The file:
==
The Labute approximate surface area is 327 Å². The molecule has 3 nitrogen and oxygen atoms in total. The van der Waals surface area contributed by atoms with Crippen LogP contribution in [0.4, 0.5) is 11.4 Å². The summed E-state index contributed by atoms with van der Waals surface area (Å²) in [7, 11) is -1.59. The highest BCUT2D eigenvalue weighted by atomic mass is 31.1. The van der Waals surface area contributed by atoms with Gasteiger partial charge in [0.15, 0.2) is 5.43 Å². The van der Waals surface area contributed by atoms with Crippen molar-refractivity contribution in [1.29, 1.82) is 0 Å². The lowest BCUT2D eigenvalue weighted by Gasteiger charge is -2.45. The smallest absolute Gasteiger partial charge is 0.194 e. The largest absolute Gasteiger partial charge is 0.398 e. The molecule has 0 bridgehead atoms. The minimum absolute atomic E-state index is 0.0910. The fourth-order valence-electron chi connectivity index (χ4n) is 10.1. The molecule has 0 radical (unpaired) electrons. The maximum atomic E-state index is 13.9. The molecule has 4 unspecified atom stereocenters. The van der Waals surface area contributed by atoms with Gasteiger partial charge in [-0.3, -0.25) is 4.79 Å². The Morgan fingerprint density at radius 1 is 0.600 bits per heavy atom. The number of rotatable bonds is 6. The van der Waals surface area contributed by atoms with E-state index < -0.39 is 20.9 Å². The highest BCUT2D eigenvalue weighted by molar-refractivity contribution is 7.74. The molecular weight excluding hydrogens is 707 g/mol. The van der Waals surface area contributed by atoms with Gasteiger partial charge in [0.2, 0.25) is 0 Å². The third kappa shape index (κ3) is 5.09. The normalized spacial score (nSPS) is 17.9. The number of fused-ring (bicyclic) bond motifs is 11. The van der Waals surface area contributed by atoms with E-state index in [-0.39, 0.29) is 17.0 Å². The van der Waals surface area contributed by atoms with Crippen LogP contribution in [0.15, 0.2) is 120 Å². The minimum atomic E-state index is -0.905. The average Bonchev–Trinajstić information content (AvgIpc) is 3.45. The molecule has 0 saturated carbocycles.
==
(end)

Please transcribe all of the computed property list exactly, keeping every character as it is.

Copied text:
The Labute approximate surface area is 327 Å². The molecule has 3 nitrogen and oxygen atoms in total. The van der Waals surface area contributed by atoms with Crippen LogP contribution in [0.4, 0.5) is 11.4 Å². The summed E-state index contributed by atoms with van der Waals surface area (Å²) in [7, 11) is -1.59. The highest BCUT2D eigenvalue weighted by atomic mass is 31.1. The van der Waals surface area contributed by atoms with Gasteiger partial charge in [0.15, 0.2) is 5.43 Å². The van der Waals surface area contributed by atoms with Crippen molar-refractivity contribution in [1.29, 1.82) is 0 Å². The lowest BCUT2D eigenvalue weighted by Gasteiger charge is -2.45. The smallest absolute Gasteiger partial charge is 0.194 e. The largest absolute Gasteiger partial charge is 0.398 e. The molecule has 0 bridgehead atoms. The minimum absolute atomic E-state index is 0.0910. The fourth-order valence-electron chi connectivity index (χ4n) is 10.1. The molecule has 0 radical (unpaired) electrons. The maximum atomic E-state index is 13.9. The molecule has 4 unspecified atom stereocenters. The van der Waals surface area contributed by atoms with Gasteiger partial charge in [-0.3, -0.25) is 4.79 Å². The Morgan fingerprint density at radius 1 is 0.600 bits per heavy atom. The number of rotatable bonds is 6. The van der Waals surface area contributed by atoms with E-state index < -0.39 is 20.9 Å². The highest BCUT2D eigenvalue weighted by molar-refractivity contribution is 7.74. The molecular weight excluding hydrogens is 707 g/mol. The van der Waals surface area contributed by atoms with Gasteiger partial charge in [0.2, 0.25) is 0 Å². The third kappa shape index (κ3) is 5.09. The normalized spacial score (nSPS) is 17.9. The number of fused-ring (bicyclic) bond motifs is 11. The van der Waals surface area contributed by atoms with E-state index in [-0.39, 0.29) is 17.0 Å². The van der Waals surface area contributed by atoms with Crippen LogP contribution in [0.15, 0.2) is 120 Å². The minimum atomic E-state index is -0.905. The average Bonchev–Trinajstić information content (AvgIpc) is 3.45. The molecule has 0 saturated carbocycles.